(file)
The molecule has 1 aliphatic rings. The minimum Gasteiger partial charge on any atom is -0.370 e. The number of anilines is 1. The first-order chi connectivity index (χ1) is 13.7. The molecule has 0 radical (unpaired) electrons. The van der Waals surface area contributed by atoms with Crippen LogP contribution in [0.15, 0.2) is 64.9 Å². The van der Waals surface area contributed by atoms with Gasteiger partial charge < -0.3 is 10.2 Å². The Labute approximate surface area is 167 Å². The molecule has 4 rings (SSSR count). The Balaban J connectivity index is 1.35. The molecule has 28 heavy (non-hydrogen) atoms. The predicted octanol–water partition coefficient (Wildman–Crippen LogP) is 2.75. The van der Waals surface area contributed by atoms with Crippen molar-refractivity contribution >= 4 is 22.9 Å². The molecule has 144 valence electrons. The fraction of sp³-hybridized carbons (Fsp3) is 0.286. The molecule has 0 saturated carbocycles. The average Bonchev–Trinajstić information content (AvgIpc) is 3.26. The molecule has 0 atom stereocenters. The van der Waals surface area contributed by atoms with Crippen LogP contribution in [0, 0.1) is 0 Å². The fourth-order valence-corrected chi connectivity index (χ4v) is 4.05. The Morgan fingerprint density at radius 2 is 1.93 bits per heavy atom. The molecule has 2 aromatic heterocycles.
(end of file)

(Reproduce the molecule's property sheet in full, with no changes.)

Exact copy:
The molecule has 1 aliphatic rings. The minimum Gasteiger partial charge on any atom is -0.370 e. The number of anilines is 1. The first-order chi connectivity index (χ1) is 13.7. The molecule has 0 radical (unpaired) electrons. The van der Waals surface area contributed by atoms with Crippen LogP contribution in [0.15, 0.2) is 64.9 Å². The van der Waals surface area contributed by atoms with Gasteiger partial charge < -0.3 is 10.2 Å². The Labute approximate surface area is 167 Å². The molecule has 4 rings (SSSR count). The Balaban J connectivity index is 1.35. The molecule has 28 heavy (non-hydrogen) atoms. The predicted octanol–water partition coefficient (Wildman–Crippen LogP) is 2.75. The van der Waals surface area contributed by atoms with Crippen molar-refractivity contribution >= 4 is 22.9 Å². The molecule has 144 valence electrons. The fraction of sp³-hybridized carbons (Fsp3) is 0.286. The molecule has 0 saturated carbocycles. The average Bonchev–Trinajstić information content (AvgIpc) is 3.26. The molecule has 0 atom stereocenters. The van der Waals surface area contributed by atoms with Crippen LogP contribution in [0, 0.1) is 0 Å². The fourth-order valence-corrected chi connectivity index (χ4v) is 4.05. The Morgan fingerprint density at radius 2 is 1.93 bits per heavy atom. The molecule has 2 aromatic heterocycles.